On March 17, 1862, the Army of the Potomac, now 120,000 strong, was finally in motion. “I will now bring you face to face with the rebels,” Little Mac told his men: “I am to watch over you as a parent over his children; and you know that your general loves you from the depths of his heart. It will be my care… to gain success with the least possible loss.” It was a humane little speech, but it struck an oddly unwarlike tone for the commencement of a military campaign. Once landed at Fort Monroe (it took three weeks to get his men and the vast impedimenta of war ashore), McClellan confronted his first enemy: not Rebels but the peninsula itself. The low ground between the York and James was an overgrown, vine-tangled, bottomless bog. Worse, very few of the features in the landscape were where McClellan’s maps said they should be. It was truly slow going on the York. By April 5, the army’s lead elements had made their way only as far as Yorktown, resonant in the memory of both sides as the field where Washington’s victory over Cornwallis had won the nation’s independence. At last the Army of the Potomac was “face to face with the rebels.” In earthworks before the city were 13,000 Confederates under John Bankhead Magruder. Known as “Prince John,” he was a handsome, flamboyant Mexican War veteran who enjoyed the good life and loved amateur theatricals. The play he was about to perform for Little Mac would be a great triumph. Vastly outnumbered, Magruder would manage to persuade the Federal commander that Yorktown was in fact held in force. By day he kept up steady artillery fire, rattling guns from position to position; by night he had his bands play gayly as if for a large audience. Well in sight of Union lines, he had one luckless Alabama unit march out of cover into the open, then back into cover, then back to the starting point to repeat the loop–all day long. By this ruse, a battalion became a brigade and a brigade a division. McClellan, already inclined to take counsel of his fears, concluded that he was now facing “probably not less than 100,000 men, and possibly more.” (It was a conclusion helped along by the fact that for months he had been fed wildly inflated estimates of Rebel strength by the famous detective, Allan Pinkerton.) Yorktown that day might have been overwhelmed in one determined rush. Instead, it was held by an old charade.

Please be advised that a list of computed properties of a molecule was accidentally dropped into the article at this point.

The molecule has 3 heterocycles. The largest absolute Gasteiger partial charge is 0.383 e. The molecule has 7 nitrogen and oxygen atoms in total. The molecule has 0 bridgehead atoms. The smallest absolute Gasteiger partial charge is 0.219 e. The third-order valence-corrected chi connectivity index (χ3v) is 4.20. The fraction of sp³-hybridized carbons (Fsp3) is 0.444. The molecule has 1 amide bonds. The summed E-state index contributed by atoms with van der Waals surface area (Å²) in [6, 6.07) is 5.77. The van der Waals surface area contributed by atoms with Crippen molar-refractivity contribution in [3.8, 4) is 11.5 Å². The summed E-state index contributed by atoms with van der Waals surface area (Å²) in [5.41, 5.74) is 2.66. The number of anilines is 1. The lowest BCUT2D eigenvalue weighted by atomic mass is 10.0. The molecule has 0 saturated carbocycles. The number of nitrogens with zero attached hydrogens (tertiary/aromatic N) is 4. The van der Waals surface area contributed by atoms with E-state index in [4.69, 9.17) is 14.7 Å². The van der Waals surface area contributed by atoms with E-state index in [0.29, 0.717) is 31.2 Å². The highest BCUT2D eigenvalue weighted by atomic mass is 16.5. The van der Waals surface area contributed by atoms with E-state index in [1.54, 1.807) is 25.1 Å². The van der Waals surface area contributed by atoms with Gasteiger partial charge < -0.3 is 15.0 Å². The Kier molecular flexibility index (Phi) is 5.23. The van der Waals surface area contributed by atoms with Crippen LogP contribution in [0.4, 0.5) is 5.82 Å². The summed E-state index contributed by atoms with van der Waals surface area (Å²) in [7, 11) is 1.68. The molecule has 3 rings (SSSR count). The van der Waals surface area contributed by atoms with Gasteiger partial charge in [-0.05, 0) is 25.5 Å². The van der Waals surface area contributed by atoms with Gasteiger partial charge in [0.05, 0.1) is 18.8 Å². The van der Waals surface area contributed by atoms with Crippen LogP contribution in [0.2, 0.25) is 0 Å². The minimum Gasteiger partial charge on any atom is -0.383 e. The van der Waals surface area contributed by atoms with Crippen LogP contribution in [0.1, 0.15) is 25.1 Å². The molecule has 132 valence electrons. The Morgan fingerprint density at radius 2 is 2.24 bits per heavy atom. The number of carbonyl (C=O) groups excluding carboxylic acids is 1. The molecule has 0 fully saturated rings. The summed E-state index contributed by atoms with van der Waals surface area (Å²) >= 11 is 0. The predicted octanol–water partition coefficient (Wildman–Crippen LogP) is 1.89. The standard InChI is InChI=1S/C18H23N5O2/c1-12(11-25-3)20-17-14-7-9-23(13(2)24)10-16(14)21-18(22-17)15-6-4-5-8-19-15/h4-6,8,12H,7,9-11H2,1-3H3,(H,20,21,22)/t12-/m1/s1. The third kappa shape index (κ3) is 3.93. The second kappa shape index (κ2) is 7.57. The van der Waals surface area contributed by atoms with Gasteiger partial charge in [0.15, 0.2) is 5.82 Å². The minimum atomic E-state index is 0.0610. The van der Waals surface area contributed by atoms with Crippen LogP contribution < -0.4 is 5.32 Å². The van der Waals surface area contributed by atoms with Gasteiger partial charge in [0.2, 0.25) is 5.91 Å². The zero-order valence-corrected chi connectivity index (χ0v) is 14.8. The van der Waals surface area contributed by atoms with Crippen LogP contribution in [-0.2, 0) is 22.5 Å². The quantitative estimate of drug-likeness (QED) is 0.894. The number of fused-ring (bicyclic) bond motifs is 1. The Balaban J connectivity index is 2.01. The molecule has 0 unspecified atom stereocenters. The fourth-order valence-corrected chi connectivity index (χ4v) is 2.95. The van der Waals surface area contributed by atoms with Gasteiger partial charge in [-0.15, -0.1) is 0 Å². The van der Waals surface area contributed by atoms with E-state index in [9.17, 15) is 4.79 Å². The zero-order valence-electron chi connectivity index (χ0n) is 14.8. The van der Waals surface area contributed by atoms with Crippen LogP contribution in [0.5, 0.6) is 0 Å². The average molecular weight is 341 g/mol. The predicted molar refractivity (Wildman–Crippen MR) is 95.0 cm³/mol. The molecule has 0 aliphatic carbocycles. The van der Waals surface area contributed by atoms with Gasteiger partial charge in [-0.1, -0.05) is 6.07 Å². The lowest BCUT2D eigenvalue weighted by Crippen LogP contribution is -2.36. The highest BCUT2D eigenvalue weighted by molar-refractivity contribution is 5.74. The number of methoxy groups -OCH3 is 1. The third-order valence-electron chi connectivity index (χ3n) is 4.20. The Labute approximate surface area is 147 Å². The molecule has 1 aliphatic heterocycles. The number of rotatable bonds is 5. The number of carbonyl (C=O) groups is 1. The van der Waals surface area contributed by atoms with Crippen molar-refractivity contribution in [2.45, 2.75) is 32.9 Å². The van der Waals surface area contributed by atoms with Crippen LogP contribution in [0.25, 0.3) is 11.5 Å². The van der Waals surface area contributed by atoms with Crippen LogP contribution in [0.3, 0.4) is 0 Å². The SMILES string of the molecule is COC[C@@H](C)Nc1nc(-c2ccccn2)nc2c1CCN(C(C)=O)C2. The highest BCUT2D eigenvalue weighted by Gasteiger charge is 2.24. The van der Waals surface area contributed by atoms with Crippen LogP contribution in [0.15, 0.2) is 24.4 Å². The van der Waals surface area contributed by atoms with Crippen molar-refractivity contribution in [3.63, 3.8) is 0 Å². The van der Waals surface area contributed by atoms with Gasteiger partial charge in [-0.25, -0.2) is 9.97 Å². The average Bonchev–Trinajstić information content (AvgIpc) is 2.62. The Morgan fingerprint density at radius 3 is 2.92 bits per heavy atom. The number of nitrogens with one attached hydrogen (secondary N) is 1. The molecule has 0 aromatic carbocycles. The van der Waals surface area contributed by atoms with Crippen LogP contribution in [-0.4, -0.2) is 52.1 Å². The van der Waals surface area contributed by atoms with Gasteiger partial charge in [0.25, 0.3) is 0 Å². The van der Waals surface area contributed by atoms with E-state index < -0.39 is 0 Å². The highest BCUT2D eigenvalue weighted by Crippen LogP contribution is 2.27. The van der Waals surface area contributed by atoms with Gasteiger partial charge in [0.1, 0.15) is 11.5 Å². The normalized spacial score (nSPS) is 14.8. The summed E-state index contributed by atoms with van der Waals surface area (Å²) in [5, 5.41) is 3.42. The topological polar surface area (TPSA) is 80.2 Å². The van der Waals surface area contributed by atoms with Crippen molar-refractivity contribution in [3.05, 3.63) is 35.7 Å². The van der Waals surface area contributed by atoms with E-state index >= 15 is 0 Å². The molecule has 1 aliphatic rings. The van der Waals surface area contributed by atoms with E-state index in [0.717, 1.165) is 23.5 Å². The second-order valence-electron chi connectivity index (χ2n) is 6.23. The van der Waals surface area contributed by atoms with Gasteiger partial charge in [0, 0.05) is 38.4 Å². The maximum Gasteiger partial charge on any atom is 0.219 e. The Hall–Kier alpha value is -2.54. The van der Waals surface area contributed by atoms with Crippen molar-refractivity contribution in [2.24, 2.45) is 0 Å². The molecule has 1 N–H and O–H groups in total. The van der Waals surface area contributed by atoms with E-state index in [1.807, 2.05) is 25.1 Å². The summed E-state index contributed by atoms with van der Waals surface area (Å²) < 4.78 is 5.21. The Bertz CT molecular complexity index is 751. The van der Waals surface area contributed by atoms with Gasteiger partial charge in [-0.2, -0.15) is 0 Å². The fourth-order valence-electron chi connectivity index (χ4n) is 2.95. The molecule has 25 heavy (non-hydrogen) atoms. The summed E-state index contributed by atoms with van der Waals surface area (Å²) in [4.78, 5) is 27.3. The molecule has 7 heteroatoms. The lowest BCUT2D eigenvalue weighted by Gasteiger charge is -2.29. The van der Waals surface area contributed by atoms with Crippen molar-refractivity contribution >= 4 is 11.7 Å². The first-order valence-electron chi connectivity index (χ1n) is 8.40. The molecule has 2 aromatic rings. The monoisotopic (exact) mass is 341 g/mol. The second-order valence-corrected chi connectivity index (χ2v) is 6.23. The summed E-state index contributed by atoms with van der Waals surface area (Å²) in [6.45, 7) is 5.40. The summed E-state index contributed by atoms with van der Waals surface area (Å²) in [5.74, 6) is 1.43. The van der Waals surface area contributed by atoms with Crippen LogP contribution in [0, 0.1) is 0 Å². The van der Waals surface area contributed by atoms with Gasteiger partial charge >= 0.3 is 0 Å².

McClellan, much to Lincoln’s dismay, decided that Yorktown could only be reduced by siege. He set in motion the laborious machinery for bringing up his guns, especially the ponderous ten-inch and thirteen-inch siege mortars. It would be nearly a month before he would be in a position to fire the first shot. To McClellan, the commander-in-chief wired not an order exactly but urgent direction: “I think you had better break the enemies’ line… at once. By delay, the enemy will relatively gain upon you… It is indispensable to you that you strike a blow… The country will not fail to note–is now noting–that the present hesitation to move upon an entrenched enemy, is but the story of Manassas repeated… I have never written you… in greater kindness of feeling than now, nor with a fuller purpose to sustain you… But you must act.” McClellan had a Confederate enemy on his front, but he had, after all, an enemy in his rear as well: the so-called Radical Republicans in Congress. Believing McClellan sympathetic to the South and to slavery, they wanted either aggressive and immediate action or McClellan’s head, and perhaps both would please them best.